Steve T asked in HealthOther - Health · 6 years ago

Does Tobacco have more tar and nicotine than marijuana ?

2 Answers

  • 6 years ago
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    Marijuana smoke and tobacco smoke share many characteristics with regard to chemical composition and toxicological properties. At least 33 individual constituents present in both marijuana smoke and tobacco smoke are already listed as carcinogens under Proposition 65. In examining the potential carcinogenicity of marijuana smoke, a range of information was evaluated. Studies of cancer risk in humans and laboratory animals exposed to marijuana smoke were reviewed. Other relevant data, including studies investigating genotoxicity and effects on endocrine function, cell signaling pathways, and immune function caused by marijuana smoke, were all considered. Also of interest were the similarities in chemical composition and in toxicological properties between marijuana smoke and tobacco smoke, and the presence of numerous carcinogens in marijuana smoke. The findings of all these reviews are summarized below. There is evidence from some epidemiological studies of people exposed to marijuana smoke suggestive of increased cancer risk from both direct and parental marijuana smoking. However, this evidence is limited by potential biases and small numbers of studies for most types of cancer. Studies reporting results for direct marijuana smoking have observed statistically significant associations with cancers of the lung, head and neck, bladder, brain, and testis. The strongest evidence of a causal association was for head and neck cancer, with two of three studies reporting statistically significant associations. The evidence was less strong but suggestive for lung cancer, with one of three studies conducted in populations that did not mix marijuana and tobacco reporting a significant association. Suggestive evidence also was seen for bladder cancer, with one of two studies reporting a significant association. For brain and testicular cancers, the single studies conducted of each of these endpoints reported significant associations. Among the epidemiological studies that reported results for parental marijuana smoking and childhood cancer, seven of eight found statistically significant associations. Maternal and paternal marijuana smoking were implicated, depending on the type of cancer. Childhood cancers that have been associated with maternal marijuana smoking are acute myeloid leukemia, neuroblastoma, brain astrocytoma, and rhabdomyosarcoma. Childhood cancers that have been associated with paternal marijuana smoking are leukemia, infant leukemia, acute lymphoblastic leukemia, and rhabdomyosarcoma. -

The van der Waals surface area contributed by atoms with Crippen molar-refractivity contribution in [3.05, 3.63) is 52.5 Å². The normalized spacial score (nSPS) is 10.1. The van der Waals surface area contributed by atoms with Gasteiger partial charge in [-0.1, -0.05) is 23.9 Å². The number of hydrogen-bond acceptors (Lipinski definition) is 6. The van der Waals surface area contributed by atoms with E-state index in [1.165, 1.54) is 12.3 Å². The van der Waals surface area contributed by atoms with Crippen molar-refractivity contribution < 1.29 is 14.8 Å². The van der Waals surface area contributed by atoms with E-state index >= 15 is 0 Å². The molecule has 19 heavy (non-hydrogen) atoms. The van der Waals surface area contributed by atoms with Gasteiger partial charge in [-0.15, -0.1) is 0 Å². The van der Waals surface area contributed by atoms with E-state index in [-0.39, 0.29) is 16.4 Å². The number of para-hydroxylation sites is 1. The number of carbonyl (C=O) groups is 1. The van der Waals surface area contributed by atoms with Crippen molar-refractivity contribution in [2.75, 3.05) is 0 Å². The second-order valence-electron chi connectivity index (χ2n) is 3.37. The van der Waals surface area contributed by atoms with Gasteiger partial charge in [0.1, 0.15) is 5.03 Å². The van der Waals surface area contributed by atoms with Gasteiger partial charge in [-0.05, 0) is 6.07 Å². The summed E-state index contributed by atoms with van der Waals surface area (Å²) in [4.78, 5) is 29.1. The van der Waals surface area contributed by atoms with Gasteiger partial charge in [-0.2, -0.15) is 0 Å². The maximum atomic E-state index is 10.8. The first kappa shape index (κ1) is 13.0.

"A Canadian report says marijuana smoke contains more toxic compounds, including ammonia and hydrogen cyanide, than tobacco smoke. Researchers, including David Moir of the Safe Environments Program in Kitchener, Ontario, determined ammonia levels were 20 times higher in marijuana smoke than in tobacco smoke, while hydrogen cyanide, nitric oxide and certain aromatic amines occurred at levels 3-5 times higher in the marijuana smoke, Science Daily said Tuesday. The study was published in the Dec. 17 issue of American Chemical Society's journal Chemical Research in Toxicology." -

    The smoke from marijuana, the second most

    commonly smoked substance after tobacco, contains,

    in addition to THC, a large number of toxic

    gases and particulates (including high concentrations

    of procarcinogenic polycyclic aromatic hydrocarbons)

    that are capable of causing lung injury

    and potentially respiratory malignancy. Whereas

    THC produces short-term bronchodilation by relaxing

    airway smooth muscle, heavy habitual use

    of marijuana is associated with a number of adverse

    pulmonary consequences (table 1). These include

    1) symptoms of acute and chronic bronchitis,

    2) conflicting findings concerning the presence

    or absence of mild, progressive airflow obstruction,

    3) endoscopic and microscopic evidence of

    airway wall edema, vascular congestion and increased

    mucous secretion, 4) extensive histopathologic

    and immunohistochemical evidence of damage

    and dysregulated growth of the tracheobronchial

    epithelium, and 5) accumulation of increased

    numbers of alveolar macrophages that

    demonstrate impaired antimicrobial and tumoricidal

    function and impaired ability to generate immunostimulatory

    cytokines and inducible nitric

    oxide synthase and nitric oxide, an important effector

    molecule in microbial killing. These features

    raise concern that marijuana smoking may be

    a risk factor 1) for opportunistic infection, especially

    in already immunocompromised patients

    due to AIDS, organ transplanatation or cancer

    chemotherapy, and 2) for upper and lower respiratory tract cancer.

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  • 6 years ago

    Yes. Marijuana has no nicotine at all. It has less tars but also you don't smoke nearly as much--I mean nobody smokes the equivalent of a pack or two a day of cigarettes.

    Cigarettes also have a lot of chemical additives that marijuana doesn't have. Cigarette companies extract the nicotine from stems and trimmings and spray it on the leaves used in the cigarettes to maintain the maximum addictive level of nicotine. Also they add chemicals to keep cigarettes lit (so if you light on and put it down it doesn't go out).

    If marijuana ever becomes legal and really popular, manufacturing companies will probably do that with marijuana too. Meanwhile, though, it's much more 'natural', just dried and sold as-is.

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